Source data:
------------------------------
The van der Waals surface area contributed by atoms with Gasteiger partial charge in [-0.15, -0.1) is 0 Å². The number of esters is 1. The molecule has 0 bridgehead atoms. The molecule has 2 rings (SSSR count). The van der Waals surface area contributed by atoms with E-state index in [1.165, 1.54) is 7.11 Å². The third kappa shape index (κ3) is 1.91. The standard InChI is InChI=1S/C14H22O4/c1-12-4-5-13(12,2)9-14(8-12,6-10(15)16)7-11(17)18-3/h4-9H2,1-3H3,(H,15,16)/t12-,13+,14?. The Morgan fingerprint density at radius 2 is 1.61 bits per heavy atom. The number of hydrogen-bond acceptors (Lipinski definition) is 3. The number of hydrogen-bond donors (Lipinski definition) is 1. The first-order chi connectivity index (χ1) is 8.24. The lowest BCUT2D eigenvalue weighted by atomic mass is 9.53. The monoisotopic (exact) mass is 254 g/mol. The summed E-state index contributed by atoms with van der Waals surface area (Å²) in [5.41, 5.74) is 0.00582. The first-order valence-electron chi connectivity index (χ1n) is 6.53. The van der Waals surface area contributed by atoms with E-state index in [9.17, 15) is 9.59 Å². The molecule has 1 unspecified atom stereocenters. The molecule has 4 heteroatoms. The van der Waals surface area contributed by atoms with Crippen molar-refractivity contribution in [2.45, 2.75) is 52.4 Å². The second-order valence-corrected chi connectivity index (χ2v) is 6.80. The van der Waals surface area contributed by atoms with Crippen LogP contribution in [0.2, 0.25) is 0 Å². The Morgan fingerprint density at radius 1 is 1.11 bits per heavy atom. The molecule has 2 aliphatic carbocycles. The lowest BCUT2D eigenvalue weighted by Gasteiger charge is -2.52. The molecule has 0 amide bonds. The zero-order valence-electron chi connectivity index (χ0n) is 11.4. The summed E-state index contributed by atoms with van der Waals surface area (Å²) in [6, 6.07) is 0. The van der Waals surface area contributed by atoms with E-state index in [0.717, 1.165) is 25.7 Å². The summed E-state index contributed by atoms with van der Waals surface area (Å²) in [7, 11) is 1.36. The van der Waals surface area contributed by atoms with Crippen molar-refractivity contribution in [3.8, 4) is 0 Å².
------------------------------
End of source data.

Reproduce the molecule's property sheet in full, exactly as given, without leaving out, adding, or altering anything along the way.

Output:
The van der Waals surface area contributed by atoms with Gasteiger partial charge in [-0.15, -0.1) is 0 Å². The number of esters is 1. The molecule has 0 bridgehead atoms. The molecule has 2 rings (SSSR count). The van der Waals surface area contributed by atoms with E-state index in [1.165, 1.54) is 7.11 Å². The third kappa shape index (κ3) is 1.91. The standard InChI is InChI=1S/C14H22O4/c1-12-4-5-13(12,2)9-14(8-12,6-10(15)16)7-11(17)18-3/h4-9H2,1-3H3,(H,15,16)/t12-,13+,14?. The Morgan fingerprint density at radius 2 is 1.61 bits per heavy atom. The number of hydrogen-bond acceptors (Lipinski definition) is 3. The number of hydrogen-bond donors (Lipinski definition) is 1. The first-order chi connectivity index (χ1) is 8.24. The lowest BCUT2D eigenvalue weighted by atomic mass is 9.53. The monoisotopic (exact) mass is 254 g/mol. The summed E-state index contributed by atoms with van der Waals surface area (Å²) in [5.41, 5.74) is 0.00582. The first-order valence-electron chi connectivity index (χ1n) is 6.53. The van der Waals surface area contributed by atoms with E-state index in [9.17, 15) is 9.59 Å². The molecule has 1 unspecified atom stereocenters. The molecule has 4 heteroatoms. The van der Waals surface area contributed by atoms with Crippen molar-refractivity contribution in [2.45, 2.75) is 52.4 Å². The second-order valence-corrected chi connectivity index (χ2v) is 6.80. The van der Waals surface area contributed by atoms with Crippen LogP contribution in [0.2, 0.25) is 0 Å². The Morgan fingerprint density at radius 1 is 1.11 bits per heavy atom. The molecule has 2 aliphatic carbocycles. The lowest BCUT2D eigenvalue weighted by Gasteiger charge is -2.52. The molecule has 0 amide bonds. The zero-order valence-electron chi connectivity index (χ0n) is 11.4. The summed E-state index contributed by atoms with van der Waals surface area (Å²) in [6, 6.07) is 0. The van der Waals surface area contributed by atoms with E-state index in [0.717, 1.165) is 25.7 Å². The summed E-state index contributed by atoms with van der Waals surface area (Å²) in [7, 11) is 1.36. The van der Waals surface area contributed by atoms with Crippen molar-refractivity contribution in [3.8, 4) is 0 Å².